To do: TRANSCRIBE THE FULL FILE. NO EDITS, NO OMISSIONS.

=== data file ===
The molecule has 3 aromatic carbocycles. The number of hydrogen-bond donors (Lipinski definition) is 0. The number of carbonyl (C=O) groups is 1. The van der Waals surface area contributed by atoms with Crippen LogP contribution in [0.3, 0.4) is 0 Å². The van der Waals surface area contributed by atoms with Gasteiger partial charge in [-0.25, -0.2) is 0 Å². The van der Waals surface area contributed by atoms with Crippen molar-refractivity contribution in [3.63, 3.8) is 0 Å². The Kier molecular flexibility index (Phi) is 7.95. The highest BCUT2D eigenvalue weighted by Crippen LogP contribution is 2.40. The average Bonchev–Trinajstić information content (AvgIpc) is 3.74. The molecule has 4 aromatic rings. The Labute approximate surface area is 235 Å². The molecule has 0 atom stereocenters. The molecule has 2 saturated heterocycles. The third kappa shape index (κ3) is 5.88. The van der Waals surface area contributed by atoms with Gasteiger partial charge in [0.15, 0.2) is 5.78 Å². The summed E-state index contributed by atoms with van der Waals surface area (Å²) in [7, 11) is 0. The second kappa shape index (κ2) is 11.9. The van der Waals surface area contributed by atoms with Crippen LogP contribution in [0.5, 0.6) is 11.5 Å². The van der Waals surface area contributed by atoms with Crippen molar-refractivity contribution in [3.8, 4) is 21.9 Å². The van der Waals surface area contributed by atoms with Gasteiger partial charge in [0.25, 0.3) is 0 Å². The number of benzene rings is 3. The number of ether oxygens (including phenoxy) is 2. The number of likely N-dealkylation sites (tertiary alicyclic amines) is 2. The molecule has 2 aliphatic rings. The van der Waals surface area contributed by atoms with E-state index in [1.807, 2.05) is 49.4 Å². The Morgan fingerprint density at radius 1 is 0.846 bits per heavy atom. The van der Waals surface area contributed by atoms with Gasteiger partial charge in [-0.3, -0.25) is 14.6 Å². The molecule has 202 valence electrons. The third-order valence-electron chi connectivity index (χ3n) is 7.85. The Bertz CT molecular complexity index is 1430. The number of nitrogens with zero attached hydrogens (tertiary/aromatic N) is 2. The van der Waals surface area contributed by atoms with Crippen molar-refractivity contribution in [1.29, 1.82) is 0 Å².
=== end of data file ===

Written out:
The molecule has 3 aromatic carbocycles. The number of hydrogen-bond donors (Lipinski definition) is 0. The number of carbonyl (C=O) groups is 1. The van der Waals surface area contributed by atoms with Crippen LogP contribution in [0.3, 0.4) is 0 Å². The van der Waals surface area contributed by atoms with Gasteiger partial charge in [-0.25, -0.2) is 0 Å². The van der Waals surface area contributed by atoms with Crippen molar-refractivity contribution in [3.63, 3.8) is 0 Å². The Kier molecular flexibility index (Phi) is 7.95. The highest BCUT2D eigenvalue weighted by Crippen LogP contribution is 2.40. The average Bonchev–Trinajstić information content (AvgIpc) is 3.74. The molecule has 4 aromatic rings. The Labute approximate surface area is 235 Å². The molecule has 0 atom stereocenters. The molecule has 2 saturated heterocycles. The third kappa shape index (κ3) is 5.88. The van der Waals surface area contributed by atoms with Gasteiger partial charge in [0.15, 0.2) is 5.78 Å². The summed E-state index contributed by atoms with van der Waals surface area (Å²) in [7, 11) is 0. The second kappa shape index (κ2) is 11.9. The van der Waals surface area contributed by atoms with Crippen LogP contribution in [0.5, 0.6) is 11.5 Å². The van der Waals surface area contributed by atoms with Crippen molar-refractivity contribution in [3.8, 4) is 21.9 Å². The van der Waals surface area contributed by atoms with Gasteiger partial charge in [0.25, 0.3) is 0 Å². The number of benzene rings is 3. The number of ether oxygens (including phenoxy) is 2. The number of likely N-dealkylation sites (tertiary alicyclic amines) is 2. The molecule has 2 aliphatic rings. The van der Waals surface area contributed by atoms with E-state index in [1.807, 2.05) is 49.4 Å². The Morgan fingerprint density at radius 1 is 0.846 bits per heavy atom. The van der Waals surface area contributed by atoms with Gasteiger partial charge in [-0.3, -0.25) is 14.6 Å². The molecule has 202 valence electrons. The third-order valence-electron chi connectivity index (χ3n) is 7.85. The Bertz CT molecular complexity index is 1430. The number of nitrogens with zero attached hydrogens (tertiary/aromatic N) is 2. The van der Waals surface area contributed by atoms with Crippen molar-refractivity contribution in [1.29, 1.82) is 0 Å².